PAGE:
by Kelsey Hamlin
Seattle City Council passed Resolution 31802 Monday to insert civil “collateral consequence” attorneys into the King County Department of Public Defense (KC DPD) in an effort to inform people charged with crimes about the unintended consequences of conviction.
This move comes after the effective results of the pilot program’s first phase, which inserted the specialized attorneys into the KC DPD for a trial period. For misdemeanor clients, collateral consequence attorneys primarily dealt with issues surrounding housing, employment, and driver’s licenses. For felony clients, the attorneys mostly dealt with issues about housing, asset forfeiture, employment, and public benefits.
The program’s collateral consequence attorneys advocated on behalf of 293 clients during its July through Dec. 2017 first phase. The City of Seattle allocated $440,000 to Criminal Justice Contracted Services for the collateral consequence attorney two-year pilot project.
“The work of the collateral consequence attorneys protects DPD’s clients as well as the City of Seattle,” said King County Public Defender Lorinda Youngcourt. “Clients who are able to avoid homelessness or loss of employment are better able to contribute to our community.”
Collateral consequence attorneys even significantly helped those who ended up with zero charges but still faced ramifications.
In one case, police arrested a 34-year-old single Black mother, charging assault against the father of her nine-month-old daughter, but the prosecutor declined to file charges and she was subsequently released. Regardless, her landlord immediately served her a three-day notice to vacate her home. She didn’t know her rights and left, unsure if she’d be able to get back into her apartment. Through negotiations with the landlord’s attorney, the collateral consequence attorneys ensured she would not have an eviction on her record or be responsible for back rent.
Another instance found a ‘tiny-home’ resident who faced losing his house if he remained in custody for more than 30 days on a theft charge. The collateral consequence attorney advised his defense attorney and the prosecutor, who agreed to a lesser charge and sentence so the client could keep his home.
Seattle City Councilmember Lisa Herbold led the 2016 effort to hire three civil legal aid attorneys through the KC DPD to help prevent people from experiencing collateral consequences from charges.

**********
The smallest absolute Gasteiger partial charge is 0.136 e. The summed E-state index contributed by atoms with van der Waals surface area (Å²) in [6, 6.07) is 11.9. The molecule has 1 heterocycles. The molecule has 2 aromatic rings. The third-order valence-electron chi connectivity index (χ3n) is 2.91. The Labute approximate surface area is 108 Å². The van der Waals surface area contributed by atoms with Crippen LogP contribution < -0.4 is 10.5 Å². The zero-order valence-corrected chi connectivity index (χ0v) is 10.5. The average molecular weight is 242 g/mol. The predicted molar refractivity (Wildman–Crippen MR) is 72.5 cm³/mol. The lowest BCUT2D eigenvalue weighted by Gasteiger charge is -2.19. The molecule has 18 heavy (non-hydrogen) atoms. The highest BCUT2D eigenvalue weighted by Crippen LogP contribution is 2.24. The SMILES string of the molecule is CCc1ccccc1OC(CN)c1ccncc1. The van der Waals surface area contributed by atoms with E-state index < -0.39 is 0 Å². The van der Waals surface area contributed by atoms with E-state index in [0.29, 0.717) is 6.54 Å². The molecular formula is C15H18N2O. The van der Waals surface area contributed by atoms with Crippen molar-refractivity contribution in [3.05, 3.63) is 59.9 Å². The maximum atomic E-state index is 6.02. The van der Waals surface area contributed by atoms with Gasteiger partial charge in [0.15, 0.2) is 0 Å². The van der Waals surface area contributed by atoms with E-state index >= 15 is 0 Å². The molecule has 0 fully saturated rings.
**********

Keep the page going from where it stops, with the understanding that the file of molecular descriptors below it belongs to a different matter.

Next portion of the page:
“If rehabilitation is the goal of our criminal justice system, we need to directly address the
unintended consequences of conviction,” Herbold said. “Homelessness and unemployment should not result from a misdemeanor when it’s completely unrelated to the offense a person allegedly committed … civil legal aid attorneys have had impressive success with the people they’ve advised.”
During the program’s first phase, nearly a third of the advocacy occurred before trial, while approximately 20 percent happened during plea bargaining and nearly a quarter at post-sentencing. Half of the advice went to defense attorneys while 38 percent went directly to clients themselves.
Phase two of the program will determine if collateral consequence attorneys will represent a client in civil or administrative proceedings based on 1) the client’s ability to represent themselves 2) case complexity and a collateral consequence attorney’s expertise and 3) KC DPD resources available. This round, collateral consequence attorneys will focus on evictions, housing discrimination, public benefits, no contact or protection orders, and issues around licensing, records, and legal financial obligations. KC DPD chose the areas based on client needs and the expertise of current collateral consequence attorneys.
Kelsey Hamlin is a freelance reporter with various Seattle publications. She graduated with interdisciplinary Honors, a B.A. in journalism and a minor in Law, Societies & Justice from the University of Washington. Hamlin served as President and VP for the UW’s Society of Professional Journalists over the past two years. Find her on Twitter @ItsKelseyHamlin or see more of her articles on her website.
Featured image courtesy of the Seattle City Council